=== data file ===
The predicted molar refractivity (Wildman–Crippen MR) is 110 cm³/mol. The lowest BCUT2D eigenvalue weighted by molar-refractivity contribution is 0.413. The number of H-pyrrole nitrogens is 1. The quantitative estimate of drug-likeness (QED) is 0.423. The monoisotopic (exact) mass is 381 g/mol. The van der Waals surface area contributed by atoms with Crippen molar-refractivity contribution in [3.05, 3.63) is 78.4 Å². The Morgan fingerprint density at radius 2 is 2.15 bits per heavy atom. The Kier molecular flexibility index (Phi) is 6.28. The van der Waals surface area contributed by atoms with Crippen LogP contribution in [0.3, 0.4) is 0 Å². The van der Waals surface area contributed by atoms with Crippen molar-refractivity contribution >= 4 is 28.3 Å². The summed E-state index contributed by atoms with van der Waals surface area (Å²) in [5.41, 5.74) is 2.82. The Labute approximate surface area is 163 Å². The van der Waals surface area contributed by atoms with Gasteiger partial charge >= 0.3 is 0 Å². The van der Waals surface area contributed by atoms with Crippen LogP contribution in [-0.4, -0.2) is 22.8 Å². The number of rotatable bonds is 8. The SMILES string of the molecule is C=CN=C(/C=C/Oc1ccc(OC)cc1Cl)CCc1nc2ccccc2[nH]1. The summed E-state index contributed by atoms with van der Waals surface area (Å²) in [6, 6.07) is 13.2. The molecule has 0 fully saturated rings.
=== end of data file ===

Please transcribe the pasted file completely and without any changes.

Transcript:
The predicted molar refractivity (Wildman–Crippen MR) is 110 cm³/mol. The lowest BCUT2D eigenvalue weighted by molar-refractivity contribution is 0.413. The number of H-pyrrole nitrogens is 1. The quantitative estimate of drug-likeness (QED) is 0.423. The monoisotopic (exact) mass is 381 g/mol. The van der Waals surface area contributed by atoms with Crippen molar-refractivity contribution in [3.05, 3.63) is 78.4 Å². The Morgan fingerprint density at radius 2 is 2.15 bits per heavy atom. The Kier molecular flexibility index (Phi) is 6.28. The van der Waals surface area contributed by atoms with Crippen LogP contribution in [0.3, 0.4) is 0 Å². The van der Waals surface area contributed by atoms with Crippen molar-refractivity contribution >= 4 is 28.3 Å². The summed E-state index contributed by atoms with van der Waals surface area (Å²) in [5.41, 5.74) is 2.82. The Labute approximate surface area is 163 Å². The van der Waals surface area contributed by atoms with Gasteiger partial charge >= 0.3 is 0 Å². The van der Waals surface area contributed by atoms with Crippen LogP contribution in [-0.4, -0.2) is 22.8 Å². The number of rotatable bonds is 8. The SMILES string of the molecule is C=CN=C(/C=C/Oc1ccc(OC)cc1Cl)CCc1nc2ccccc2[nH]1. The summed E-state index contributed by atoms with van der Waals surface area (Å²) in [6, 6.07) is 13.2. The molecule has 0 fully saturated rings.